Business videos: What my first live shot taught me about looking into a camera lens

Business videos: What my first live shot taught me about looking into a camera lens
On:Jan 09, 2017

I’ll never forget my first live shot in TV news. It was February 2001, and I conducted a live interview with a legendary Wisconsin college football coach, who was visiting Wausau for a speaking event. I was fresh out of college and so excited to kick off my television career. By most measures, I actually did pretty well on the live shot for a 22-year-old kid, but I learned a tough lesson that night: There’s something about the dark abyss inside a camera lens that can paralyze thought. I don’t know what it is, but for many people, it’s tough to get over. I was able to stick to my ultra-memorized script to get through the live shot, but he could’ve told me he was stepping down effective immediately, and I was so nervous I would’ve nodded and said, “Thanks, back to you in the studio!”

In business videos, many of us have a tendency to want to be the one delivering the story by looking right into the camera and talking for a few minutes straight – or even longer. It makes sense – we started the business. We’re on the hook for the rise and fall of the company. The problem, I would argue, is that there are precious few people in the world who are truly comfortable and charismatic while staring directly into the camera lens. I think part of it is natural ability, and part of it is practice. I did it for a living for almost 10 years, but it took a long time for me to be okay with it, and there were still plenty of times well into that tenure in which I just couldn’t talk.

So does that mean that only a fraction of us can sell our company’s story in front of a camera? Absolutely not. I argue that the traditional interview method makes a much stronger connection with your target audience. By taking the route of traditional storytelling that you see every day in documentaries, newscasts and TV shows, you enter in a much more conversational tone that lends itself to a strong storytelling style. With a solid producer and interviewer, you can just focus on answering questions in your usual voice, instead of worrying about where you’re looking, where to put your hands, if you stumbled over your words, etc.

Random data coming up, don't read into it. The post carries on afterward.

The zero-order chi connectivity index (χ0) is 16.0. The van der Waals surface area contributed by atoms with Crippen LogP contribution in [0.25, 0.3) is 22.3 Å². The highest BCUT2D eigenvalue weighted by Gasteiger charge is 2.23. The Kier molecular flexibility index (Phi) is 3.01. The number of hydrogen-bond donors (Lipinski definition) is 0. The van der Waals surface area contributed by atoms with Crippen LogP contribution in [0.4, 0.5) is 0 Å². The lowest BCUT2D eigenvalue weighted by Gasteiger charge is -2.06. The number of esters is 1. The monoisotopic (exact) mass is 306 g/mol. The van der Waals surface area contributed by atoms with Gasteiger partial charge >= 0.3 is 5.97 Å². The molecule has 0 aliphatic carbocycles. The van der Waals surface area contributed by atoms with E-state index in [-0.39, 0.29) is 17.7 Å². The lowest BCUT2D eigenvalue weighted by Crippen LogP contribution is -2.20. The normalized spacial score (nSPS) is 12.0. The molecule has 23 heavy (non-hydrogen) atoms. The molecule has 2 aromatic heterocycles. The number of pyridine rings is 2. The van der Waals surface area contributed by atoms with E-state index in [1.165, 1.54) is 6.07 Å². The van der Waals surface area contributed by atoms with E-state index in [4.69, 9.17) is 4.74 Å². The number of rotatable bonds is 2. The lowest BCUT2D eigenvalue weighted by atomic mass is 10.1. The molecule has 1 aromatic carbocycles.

camera lens
camera lens

If you think about great videos from businesses, whether they’re on a website, social media or TV ads, do they include a talking head looking into a camera, or are they well-edited pieces that include short soundbites from someone looking at the interviewer sitting to the side of the camera? Maybe there are some great speakers out there that I’ve missed, but my answer would be the edited pieces. I don’t know about you, but my attention span with someone talking into the camera is about 15-20 seconds. I need something else to happen.

As always, there are exceptions. I’ve seen great looking-into-the-camera videos on social media, but you’ll notice a few things in common with the good ones. They’re usually short. They’re usually showing you something – how to cook a dish, the progress of the store renovation, the view from the construction site, etc. I’ve also seen some painful ones where the subject isn’t really doing anything. It’s more of, “The-book-told-me-I-should-do-social-media-videos.”

It can be tough for us to trust someone else to take us down the interview, documentary-style route. That’s where strong planning comes into play. When you have the core messages and story flow mapped out, you can put your confidence in a good producer who knows how to hit all of the points you want, and how to get you to say them in the best way possible.

And…at least it’s not live TV.

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